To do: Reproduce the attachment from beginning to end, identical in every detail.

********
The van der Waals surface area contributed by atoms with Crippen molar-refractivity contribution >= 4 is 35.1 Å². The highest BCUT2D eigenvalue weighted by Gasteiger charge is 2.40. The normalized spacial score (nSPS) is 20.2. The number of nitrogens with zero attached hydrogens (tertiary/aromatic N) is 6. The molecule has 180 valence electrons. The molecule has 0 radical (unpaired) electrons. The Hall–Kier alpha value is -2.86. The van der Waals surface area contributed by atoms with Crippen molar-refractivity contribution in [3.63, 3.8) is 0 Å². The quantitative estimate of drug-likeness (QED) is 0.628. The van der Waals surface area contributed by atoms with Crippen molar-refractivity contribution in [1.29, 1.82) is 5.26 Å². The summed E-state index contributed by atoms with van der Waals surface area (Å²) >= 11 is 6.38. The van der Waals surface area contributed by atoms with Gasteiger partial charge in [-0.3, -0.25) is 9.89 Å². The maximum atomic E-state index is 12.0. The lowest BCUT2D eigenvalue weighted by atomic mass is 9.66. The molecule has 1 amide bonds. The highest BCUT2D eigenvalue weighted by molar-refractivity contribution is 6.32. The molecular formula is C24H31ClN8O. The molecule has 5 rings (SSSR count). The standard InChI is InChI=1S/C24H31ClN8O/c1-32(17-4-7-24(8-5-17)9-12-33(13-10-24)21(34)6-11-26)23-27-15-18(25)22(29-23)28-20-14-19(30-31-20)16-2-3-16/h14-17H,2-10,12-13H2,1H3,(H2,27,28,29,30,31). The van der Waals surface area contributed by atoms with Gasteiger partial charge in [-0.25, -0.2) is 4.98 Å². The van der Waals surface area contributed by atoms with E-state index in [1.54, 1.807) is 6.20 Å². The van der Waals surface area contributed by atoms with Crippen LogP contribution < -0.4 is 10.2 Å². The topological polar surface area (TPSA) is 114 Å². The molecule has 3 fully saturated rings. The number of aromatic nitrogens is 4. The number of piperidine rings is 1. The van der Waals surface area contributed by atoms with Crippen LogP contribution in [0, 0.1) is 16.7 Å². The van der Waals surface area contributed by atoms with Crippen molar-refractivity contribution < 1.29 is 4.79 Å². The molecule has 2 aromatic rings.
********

The van der Waals surface area contributed by atoms with Crippen molar-refractivity contribution >= 4 is 35.1 Å². The highest BCUT2D eigenvalue weighted by Gasteiger charge is 2.40. The normalized spacial score (nSPS) is 20.2. The number of nitrogens with zero attached hydrogens (tertiary/aromatic N) is 6. The molecule has 180 valence electrons. The molecule has 0 radical (unpaired) electrons. The Hall–Kier alpha value is -2.86. The van der Waals surface area contributed by atoms with Crippen molar-refractivity contribution in [3.63, 3.8) is 0 Å². The quantitative estimate of drug-likeness (QED) is 0.628. The van der Waals surface area contributed by atoms with Crippen molar-refractivity contribution in [1.29, 1.82) is 5.26 Å². The summed E-state index contributed by atoms with van der Waals surface area (Å²) >= 11 is 6.38. The van der Waals surface area contributed by atoms with Gasteiger partial charge in [-0.3, -0.25) is 9.89 Å². The maximum atomic E-state index is 12.0. The lowest BCUT2D eigenvalue weighted by atomic mass is 9.66. The molecule has 1 amide bonds. The highest BCUT2D eigenvalue weighted by molar-refractivity contribution is 6.32. The molecular formula is C24H31ClN8O. The molecule has 5 rings (SSSR count). The standard InChI is InChI=1S/C24H31ClN8O/c1-32(17-4-7-24(8-5-17)9-12-33(13-10-24)21(34)6-11-26)23-27-15-18(25)22(29-23)28-20-14-19(30-31-20)16-2-3-16/h14-17H,2-10,12-13H2,1H3,(H2,27,28,29,30,31). The van der Waals surface area contributed by atoms with Gasteiger partial charge in [-0.25, -0.2) is 4.98 Å². The van der Waals surface area contributed by atoms with E-state index in [1.54, 1.807) is 6.20 Å². The van der Waals surface area contributed by atoms with Crippen LogP contribution < -0.4 is 10.2 Å². The topological polar surface area (TPSA) is 114 Å². The molecule has 3 fully saturated rings. The number of aromatic nitrogens is 4. The number of piperidine rings is 1. The van der Waals surface area contributed by atoms with Crippen LogP contribution in [0, 0.1) is 16.7 Å². The van der Waals surface area contributed by atoms with Crippen molar-refractivity contribution < 1.29 is 4.79 Å². The molecule has 2 aromatic rings.